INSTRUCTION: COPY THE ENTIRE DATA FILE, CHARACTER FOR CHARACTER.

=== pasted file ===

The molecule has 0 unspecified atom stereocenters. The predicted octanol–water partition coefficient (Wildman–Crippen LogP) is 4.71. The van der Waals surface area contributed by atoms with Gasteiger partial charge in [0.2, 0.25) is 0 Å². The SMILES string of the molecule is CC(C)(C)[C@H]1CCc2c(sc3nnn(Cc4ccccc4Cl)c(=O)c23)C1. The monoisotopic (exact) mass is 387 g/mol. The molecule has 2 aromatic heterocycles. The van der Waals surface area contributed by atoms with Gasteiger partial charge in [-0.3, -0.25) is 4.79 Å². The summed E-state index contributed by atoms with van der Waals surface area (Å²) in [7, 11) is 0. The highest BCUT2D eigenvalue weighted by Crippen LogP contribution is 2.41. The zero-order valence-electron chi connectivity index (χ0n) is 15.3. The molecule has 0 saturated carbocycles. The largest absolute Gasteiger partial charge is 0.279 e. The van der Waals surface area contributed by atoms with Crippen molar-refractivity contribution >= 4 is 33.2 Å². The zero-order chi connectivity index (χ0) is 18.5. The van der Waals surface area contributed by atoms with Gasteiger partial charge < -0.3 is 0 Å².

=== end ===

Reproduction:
The molecule has 0 unspecified atom stereocenters. The predicted octanol–water partition coefficient (Wildman–Crippen LogP) is 4.71. The van der Waals surface area contributed by atoms with Gasteiger partial charge in [0.2, 0.25) is 0 Å². The SMILES string of the molecule is CC(C)(C)[C@H]1CCc2c(sc3nnn(Cc4ccccc4Cl)c(=O)c23)C1. The monoisotopic (exact) mass is 387 g/mol. The molecule has 2 aromatic heterocycles. The van der Waals surface area contributed by atoms with Gasteiger partial charge in [-0.3, -0.25) is 4.79 Å². The summed E-state index contributed by atoms with van der Waals surface area (Å²) in [7, 11) is 0. The highest BCUT2D eigenvalue weighted by Crippen LogP contribution is 2.41. The zero-order valence-electron chi connectivity index (χ0n) is 15.3. The molecule has 0 saturated carbocycles. The largest absolute Gasteiger partial charge is 0.279 e. The van der Waals surface area contributed by atoms with Crippen molar-refractivity contribution >= 4 is 33.2 Å². The zero-order chi connectivity index (χ0) is 18.5. The van der Waals surface area contributed by atoms with Gasteiger partial charge < -0.3 is 0 Å².